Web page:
Heart and Lung machine [Melrose]
Maker and role
New Electronic Products Limited, Manufacturer
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In 1957, Brian (later Sir Brian) Barratt-Boyes joined Douglas (later Sir Douglas) Robb and others on Auckland's Greenlane Hospital cardiac team. Barratt-Boyes was convinced that the Melrose machine was an essential tool in the development of heart surgery. He asked Douglas Robb to apply to the Hospital Board for £3,000 to purchase the machine. Robb was successful and the machine duly arrived.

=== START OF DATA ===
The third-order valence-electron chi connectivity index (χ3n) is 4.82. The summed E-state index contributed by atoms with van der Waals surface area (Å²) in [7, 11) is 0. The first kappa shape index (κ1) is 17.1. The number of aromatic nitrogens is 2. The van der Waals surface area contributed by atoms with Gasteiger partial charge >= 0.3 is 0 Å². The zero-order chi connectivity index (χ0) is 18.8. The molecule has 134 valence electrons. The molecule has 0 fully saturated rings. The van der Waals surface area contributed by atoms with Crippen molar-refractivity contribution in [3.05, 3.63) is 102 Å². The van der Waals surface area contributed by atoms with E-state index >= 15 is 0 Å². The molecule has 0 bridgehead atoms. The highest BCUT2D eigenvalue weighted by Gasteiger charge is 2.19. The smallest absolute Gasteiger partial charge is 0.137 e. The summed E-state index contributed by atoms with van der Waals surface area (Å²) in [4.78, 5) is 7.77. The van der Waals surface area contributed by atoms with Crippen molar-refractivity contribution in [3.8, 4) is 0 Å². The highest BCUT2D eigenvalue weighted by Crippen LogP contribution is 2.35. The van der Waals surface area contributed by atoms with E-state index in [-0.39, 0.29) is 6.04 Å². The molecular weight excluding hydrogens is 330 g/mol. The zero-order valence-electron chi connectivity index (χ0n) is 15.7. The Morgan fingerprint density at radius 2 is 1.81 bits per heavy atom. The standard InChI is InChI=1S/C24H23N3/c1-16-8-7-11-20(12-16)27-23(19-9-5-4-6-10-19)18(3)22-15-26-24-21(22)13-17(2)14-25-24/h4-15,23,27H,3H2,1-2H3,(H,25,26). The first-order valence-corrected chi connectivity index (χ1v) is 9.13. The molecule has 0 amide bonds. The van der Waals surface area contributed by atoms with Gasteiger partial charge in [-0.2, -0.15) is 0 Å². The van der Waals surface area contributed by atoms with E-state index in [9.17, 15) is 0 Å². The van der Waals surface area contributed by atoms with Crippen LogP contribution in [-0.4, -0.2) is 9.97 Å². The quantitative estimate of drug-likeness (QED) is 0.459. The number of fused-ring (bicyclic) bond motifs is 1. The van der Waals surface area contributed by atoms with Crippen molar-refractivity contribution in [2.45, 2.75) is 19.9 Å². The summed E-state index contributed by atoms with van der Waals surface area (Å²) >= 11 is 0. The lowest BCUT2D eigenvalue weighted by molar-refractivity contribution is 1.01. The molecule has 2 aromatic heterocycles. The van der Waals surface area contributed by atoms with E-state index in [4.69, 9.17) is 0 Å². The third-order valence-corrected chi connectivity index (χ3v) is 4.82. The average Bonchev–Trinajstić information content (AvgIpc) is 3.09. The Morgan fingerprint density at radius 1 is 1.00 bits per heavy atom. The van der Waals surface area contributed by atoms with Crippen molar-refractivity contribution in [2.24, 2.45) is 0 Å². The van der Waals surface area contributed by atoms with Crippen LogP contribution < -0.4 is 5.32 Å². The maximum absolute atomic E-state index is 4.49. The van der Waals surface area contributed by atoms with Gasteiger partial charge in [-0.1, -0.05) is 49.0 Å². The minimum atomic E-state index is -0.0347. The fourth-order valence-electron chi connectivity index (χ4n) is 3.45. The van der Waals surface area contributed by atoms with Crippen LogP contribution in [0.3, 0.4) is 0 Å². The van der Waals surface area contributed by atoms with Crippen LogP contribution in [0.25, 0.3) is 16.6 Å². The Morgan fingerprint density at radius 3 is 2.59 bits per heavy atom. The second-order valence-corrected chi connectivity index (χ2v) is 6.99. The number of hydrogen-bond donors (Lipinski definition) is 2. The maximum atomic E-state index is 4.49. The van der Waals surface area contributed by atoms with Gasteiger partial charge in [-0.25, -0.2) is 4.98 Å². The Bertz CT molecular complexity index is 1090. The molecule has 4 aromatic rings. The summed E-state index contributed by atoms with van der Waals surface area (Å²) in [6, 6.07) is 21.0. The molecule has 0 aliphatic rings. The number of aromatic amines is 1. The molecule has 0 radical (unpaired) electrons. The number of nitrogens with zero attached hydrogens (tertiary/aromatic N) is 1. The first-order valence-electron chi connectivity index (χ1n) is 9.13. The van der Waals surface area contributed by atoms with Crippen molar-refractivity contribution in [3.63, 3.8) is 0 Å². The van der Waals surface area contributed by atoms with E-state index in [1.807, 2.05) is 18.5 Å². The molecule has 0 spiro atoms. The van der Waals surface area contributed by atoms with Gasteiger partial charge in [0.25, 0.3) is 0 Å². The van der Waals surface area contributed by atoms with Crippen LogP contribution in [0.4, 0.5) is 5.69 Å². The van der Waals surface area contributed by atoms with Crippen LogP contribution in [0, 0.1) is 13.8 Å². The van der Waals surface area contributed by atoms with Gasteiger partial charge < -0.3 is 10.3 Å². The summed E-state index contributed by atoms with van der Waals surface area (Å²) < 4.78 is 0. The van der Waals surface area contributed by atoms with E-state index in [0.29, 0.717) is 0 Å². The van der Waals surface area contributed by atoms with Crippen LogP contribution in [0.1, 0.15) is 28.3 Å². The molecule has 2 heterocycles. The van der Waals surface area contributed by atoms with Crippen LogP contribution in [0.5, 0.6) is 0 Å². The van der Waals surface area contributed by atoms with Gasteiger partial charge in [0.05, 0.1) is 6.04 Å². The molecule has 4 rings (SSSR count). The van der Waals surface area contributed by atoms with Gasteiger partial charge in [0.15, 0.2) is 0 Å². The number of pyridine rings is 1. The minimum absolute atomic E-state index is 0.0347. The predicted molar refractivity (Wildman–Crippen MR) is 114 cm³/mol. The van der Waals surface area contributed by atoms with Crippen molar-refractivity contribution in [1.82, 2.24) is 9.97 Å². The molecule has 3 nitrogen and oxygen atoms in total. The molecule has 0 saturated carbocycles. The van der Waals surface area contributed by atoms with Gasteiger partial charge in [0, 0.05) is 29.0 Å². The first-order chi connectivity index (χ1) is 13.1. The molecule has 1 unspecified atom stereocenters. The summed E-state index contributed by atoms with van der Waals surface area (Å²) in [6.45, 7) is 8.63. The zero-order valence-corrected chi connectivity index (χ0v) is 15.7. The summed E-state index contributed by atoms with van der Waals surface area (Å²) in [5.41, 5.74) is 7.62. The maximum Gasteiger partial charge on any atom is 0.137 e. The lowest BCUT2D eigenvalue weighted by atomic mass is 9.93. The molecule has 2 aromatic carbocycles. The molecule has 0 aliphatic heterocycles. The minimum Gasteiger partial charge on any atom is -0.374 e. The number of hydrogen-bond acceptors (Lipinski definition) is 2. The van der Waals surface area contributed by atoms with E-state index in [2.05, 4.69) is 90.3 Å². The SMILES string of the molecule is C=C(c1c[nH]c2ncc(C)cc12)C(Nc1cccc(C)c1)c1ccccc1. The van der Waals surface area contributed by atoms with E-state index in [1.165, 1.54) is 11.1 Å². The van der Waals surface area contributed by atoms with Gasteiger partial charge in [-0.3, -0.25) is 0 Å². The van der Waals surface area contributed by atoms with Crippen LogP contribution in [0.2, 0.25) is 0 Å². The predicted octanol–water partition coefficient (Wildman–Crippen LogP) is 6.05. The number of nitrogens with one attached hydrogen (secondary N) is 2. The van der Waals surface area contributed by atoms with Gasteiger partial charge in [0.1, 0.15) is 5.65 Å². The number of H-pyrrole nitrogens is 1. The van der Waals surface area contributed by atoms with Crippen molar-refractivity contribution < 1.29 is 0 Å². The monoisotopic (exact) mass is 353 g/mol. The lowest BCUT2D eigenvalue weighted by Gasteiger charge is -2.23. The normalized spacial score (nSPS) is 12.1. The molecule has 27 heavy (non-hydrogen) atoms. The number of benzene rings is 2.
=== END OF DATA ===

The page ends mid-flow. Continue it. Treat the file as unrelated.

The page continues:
When the Senior Technical Officer, Mr Sid Yarrow, unpacked the machine, he discovered that it could not be used as delivered, but required a good deal of alteration and manufacture of parts not included. Major challenges to be met included problems with the venous pump, the oxygenating capacity and frothing of blood. Sterilisation of the heat-sensitive Perspex parts was a major problem to be overcome at that time.
Fortunately, Mr Alfred Melville of the Auckland Industrial Development Laboratory offered to manufacture parts required in their precision workshop.
On 3rd September 1958, an 10 year old girl was successfully operated on by Brian Barratt-Boyes using the Melrose machine to bypass her heart for 25 minutes. This pioneering operation was undertaken at Greenlane Hospital without textbooks or manuals and before the development of the sophisticated disposables and computer aided techniques that are available today.